Minimum Viable Pizza: Startup Weekend Tampa, Day 2

click to enlarge Startup Weekend Tampa fosters an environment of transparency. Literally. - David Z. Morris
David Z. Morris
Startup Weekend Tampa fosters an environment of transparency. Literally.

So, as you might have picked up from my post yesterday, I’m familiar with the temptation to make fun of startup culture. Though tech nerds have always been funny, they've become bigger targets now that tech is huge business. There are just so many hangers-on and crude imitators, those who parrot the language and self-consciously mimic the moves, motivated by the greed that turns startups into Wall Street cash through a mix of hype and funny math that practically satirizes itself.

But if you strip away those trappings and bad actors, there is still a positive spirit at the core of today’s entrepreneurial culture. I’m about the farthest thing from a business guy or even a capitalist, so it has taken me a while to accept it, but there is both a generosity and a creativity that drives people to create something new and solve real problems — even if the solution is designed to make money.
To take the most obvious example from this weekend, a team headed by a longtime consultant to small businesses trying to land government contracts is here working on a way to build a database of advice on completing and submitting calls for project proposals. It’s a service that, were it to become reality, could save governments money, get better services to the public, and spread the wealth of government spending more broadly.

In fact, Startup Weekend Tampa itself is an entirely volunteer-run project, spearheaded by people whose aims are at least partly altruistic. Jesse Curry of Haneke Design is a volunteer mentor for the weekend, and he told me he wants to foster more startups so that Tampa can retain more people interested in building a walkable urban core. Plenty in government and the nonprofit sector have worked towards the same goal, but it’s not something they can accomplish without the people and jobs to bring it to life.

Curry also repeated an observation I’ve heard from others — that a lack of investment capital for technology startups has been a major obstacle for their growth in Tampa Bay and Florida more broadly. Tampa Bay has been the starting place for many tech companies that chose or were pushed to move to hubs like Austin or San Francisco to get funding. Around here, our entrepreneurial success stories are Outback Steakhouse and Hooters.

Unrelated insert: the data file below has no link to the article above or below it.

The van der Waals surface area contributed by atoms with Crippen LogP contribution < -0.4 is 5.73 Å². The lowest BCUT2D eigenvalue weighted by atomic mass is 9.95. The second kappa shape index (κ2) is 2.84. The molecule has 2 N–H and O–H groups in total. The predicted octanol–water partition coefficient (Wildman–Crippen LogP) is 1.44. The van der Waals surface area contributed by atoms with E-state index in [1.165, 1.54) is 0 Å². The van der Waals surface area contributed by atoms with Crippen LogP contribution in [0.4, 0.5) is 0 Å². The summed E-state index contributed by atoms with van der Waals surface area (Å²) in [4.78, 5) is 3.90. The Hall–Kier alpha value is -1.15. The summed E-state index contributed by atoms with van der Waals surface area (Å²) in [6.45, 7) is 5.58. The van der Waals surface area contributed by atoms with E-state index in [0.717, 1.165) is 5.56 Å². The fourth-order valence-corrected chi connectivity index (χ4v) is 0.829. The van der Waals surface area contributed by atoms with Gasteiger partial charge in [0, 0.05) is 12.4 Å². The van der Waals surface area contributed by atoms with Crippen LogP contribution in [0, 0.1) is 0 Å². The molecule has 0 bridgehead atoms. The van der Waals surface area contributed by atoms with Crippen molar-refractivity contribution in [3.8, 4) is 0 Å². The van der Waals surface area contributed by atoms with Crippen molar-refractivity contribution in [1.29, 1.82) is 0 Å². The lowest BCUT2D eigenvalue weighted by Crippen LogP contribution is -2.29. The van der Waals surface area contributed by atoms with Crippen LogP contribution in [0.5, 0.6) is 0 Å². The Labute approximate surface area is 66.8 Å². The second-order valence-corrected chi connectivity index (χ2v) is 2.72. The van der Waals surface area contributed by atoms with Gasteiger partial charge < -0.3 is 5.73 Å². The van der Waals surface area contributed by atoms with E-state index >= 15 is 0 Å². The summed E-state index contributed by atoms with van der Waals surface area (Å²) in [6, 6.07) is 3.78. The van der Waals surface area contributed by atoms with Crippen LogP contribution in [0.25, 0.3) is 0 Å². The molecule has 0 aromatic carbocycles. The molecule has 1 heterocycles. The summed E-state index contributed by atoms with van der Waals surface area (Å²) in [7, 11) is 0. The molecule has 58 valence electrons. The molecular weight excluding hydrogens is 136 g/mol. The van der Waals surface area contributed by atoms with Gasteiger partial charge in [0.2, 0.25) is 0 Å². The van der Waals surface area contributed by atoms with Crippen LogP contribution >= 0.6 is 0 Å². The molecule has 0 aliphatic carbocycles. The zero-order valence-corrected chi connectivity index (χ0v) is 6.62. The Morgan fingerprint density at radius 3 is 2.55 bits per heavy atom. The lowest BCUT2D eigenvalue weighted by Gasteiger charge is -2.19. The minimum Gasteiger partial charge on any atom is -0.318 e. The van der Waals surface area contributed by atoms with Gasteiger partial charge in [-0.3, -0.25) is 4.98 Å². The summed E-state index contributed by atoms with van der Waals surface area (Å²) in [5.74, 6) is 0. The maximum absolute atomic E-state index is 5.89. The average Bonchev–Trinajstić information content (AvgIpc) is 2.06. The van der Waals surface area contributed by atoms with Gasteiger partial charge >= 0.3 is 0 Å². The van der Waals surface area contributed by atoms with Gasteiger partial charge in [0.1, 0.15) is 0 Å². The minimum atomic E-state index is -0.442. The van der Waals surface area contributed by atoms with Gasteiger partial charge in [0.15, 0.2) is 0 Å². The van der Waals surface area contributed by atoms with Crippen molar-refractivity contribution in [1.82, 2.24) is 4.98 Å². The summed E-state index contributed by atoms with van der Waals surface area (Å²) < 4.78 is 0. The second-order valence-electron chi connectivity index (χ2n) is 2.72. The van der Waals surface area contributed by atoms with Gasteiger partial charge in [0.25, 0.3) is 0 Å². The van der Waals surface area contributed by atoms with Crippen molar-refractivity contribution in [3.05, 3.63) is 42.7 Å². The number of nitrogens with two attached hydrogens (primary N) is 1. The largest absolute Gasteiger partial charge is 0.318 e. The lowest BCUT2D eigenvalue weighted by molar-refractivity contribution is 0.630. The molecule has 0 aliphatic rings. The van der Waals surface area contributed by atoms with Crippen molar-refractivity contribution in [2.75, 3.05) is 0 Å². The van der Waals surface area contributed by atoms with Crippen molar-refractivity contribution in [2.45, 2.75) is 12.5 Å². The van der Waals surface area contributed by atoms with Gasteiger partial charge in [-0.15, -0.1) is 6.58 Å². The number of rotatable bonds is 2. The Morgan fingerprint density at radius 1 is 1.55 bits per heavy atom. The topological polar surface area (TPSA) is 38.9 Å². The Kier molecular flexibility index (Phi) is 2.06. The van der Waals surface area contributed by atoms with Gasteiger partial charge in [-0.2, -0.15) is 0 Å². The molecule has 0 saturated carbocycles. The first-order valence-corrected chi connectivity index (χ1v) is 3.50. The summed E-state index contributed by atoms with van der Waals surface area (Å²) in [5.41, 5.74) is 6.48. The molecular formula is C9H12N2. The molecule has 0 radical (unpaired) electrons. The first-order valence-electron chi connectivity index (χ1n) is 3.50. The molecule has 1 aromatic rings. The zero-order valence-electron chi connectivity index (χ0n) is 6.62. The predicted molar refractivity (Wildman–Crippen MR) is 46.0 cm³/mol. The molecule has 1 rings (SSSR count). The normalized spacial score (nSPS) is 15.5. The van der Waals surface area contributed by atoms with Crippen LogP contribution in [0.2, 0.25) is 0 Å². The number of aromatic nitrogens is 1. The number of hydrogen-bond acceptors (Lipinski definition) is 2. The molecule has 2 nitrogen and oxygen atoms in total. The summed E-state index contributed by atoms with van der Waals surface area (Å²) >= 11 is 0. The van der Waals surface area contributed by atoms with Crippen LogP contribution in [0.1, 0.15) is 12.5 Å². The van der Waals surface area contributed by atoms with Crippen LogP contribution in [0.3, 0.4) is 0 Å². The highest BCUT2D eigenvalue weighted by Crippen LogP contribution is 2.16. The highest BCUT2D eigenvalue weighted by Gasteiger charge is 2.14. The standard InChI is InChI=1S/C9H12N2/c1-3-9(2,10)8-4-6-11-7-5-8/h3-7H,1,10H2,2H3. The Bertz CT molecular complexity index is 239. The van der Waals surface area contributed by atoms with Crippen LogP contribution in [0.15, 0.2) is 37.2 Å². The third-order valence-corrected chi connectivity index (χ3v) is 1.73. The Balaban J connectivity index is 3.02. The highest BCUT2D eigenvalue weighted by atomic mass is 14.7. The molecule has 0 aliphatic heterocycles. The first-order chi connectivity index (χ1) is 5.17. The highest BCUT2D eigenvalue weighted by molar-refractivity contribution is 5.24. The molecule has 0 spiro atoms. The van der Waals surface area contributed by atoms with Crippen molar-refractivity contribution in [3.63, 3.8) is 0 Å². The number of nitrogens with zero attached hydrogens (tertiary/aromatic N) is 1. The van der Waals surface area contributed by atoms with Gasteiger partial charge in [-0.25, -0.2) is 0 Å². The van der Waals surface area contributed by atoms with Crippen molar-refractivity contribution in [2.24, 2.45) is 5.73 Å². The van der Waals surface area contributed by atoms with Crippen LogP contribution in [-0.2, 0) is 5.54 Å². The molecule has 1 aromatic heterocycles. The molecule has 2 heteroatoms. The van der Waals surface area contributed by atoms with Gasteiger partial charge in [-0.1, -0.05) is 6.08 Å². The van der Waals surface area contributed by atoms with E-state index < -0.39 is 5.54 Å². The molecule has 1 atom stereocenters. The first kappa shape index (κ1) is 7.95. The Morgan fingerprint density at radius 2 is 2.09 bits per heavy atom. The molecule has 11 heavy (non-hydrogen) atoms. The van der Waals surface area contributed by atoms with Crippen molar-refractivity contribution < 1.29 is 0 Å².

So, there are a lot of factors that go into building a tech economy that would in turn support a richer culture and more livable city. But sitting in on Startup Weekend Tampa has shown me that one thing Tampa Bay is not short on is talent. The teams here have lots of ideas and good insights — but most impressive to me has been their work ethic. Startup Weekends are 54-hour marathons from Friday night to Sunday afternoon, and the teams here have been working straight through. I certainly haven’t been able to hang for the duration, and I’m just sort of bumbling around asking questions.

Some of the hardest workers are the too-small pool of developers — the people who are actually able to build the web pages and apps that form the core of most of the weekends’ proposed products. “I feel like we’re the last people to choose a team, because there are so many good ideas, and you want to choose something where you can really make a difference in 54 hours,” said Gregg Halferding of Green Bar Labs. Halferding is part of the team building Rainmaker, the app (known only yesterday as The Job Buddy) aimed at making it easier for teenagers to connect with entry-level local job listings. As of Saturday at about 1 p.m., Rainmaker already had a slick-looking web portal and a rudimentary app (to see some of their work, follow them on Twitter @tbrainmakerapp).

click to enlarge Gregg Halferding hard at work on Rainmaker, a new job search app. - David Z. Morris
David Z. Morris
Gregg Halferding hard at work on Rainmaker, a new job search app.

If that amount of progress in a day is impressive, check this out — some of the startups already have customers. The team behind the Pitcher Perfect pitch coaching service spent a few hours giving their own pitch to other teams, offering to help them get ready for the final round of presentations on Sunday. They netted a solid twenty bucks — which might not have paid for the cost of all those post-it notes, but hey, even dwarves started out small.

Startup Weekend Tampa wraps up today at 5 p.m., with a round of competitive presentations. A final winner will be named, and the teams will head home for some well-deserved sleep. It’s hard to say which of the groups will continue their projects after the weekend, or whether any of them will grow into successful businesses. But most of the attendees told me that their main motivation was learning, and there’s been plenty of that to go around.

Bonus Glossary: BizSpeak Bonanza!

I may be writing about startups, but I don’t know jack about the business world. Here are some terms I’ve figured out that may come in handy the next time some chatterbox in a Ruby on Rails T-shirt corners you at the bar.

Pivot: It turns out our first idea was terrible. Here’s another one!

Minimum Viable Product: We will soon be connecting cancer patients with lovable companion puppies. For now, they can sign up to receive puppy-related texts directly to their smartphones!

Business Development: Boy, it’s a real downer when you realize you have to actually go out and sell the cool thing you’ve built.


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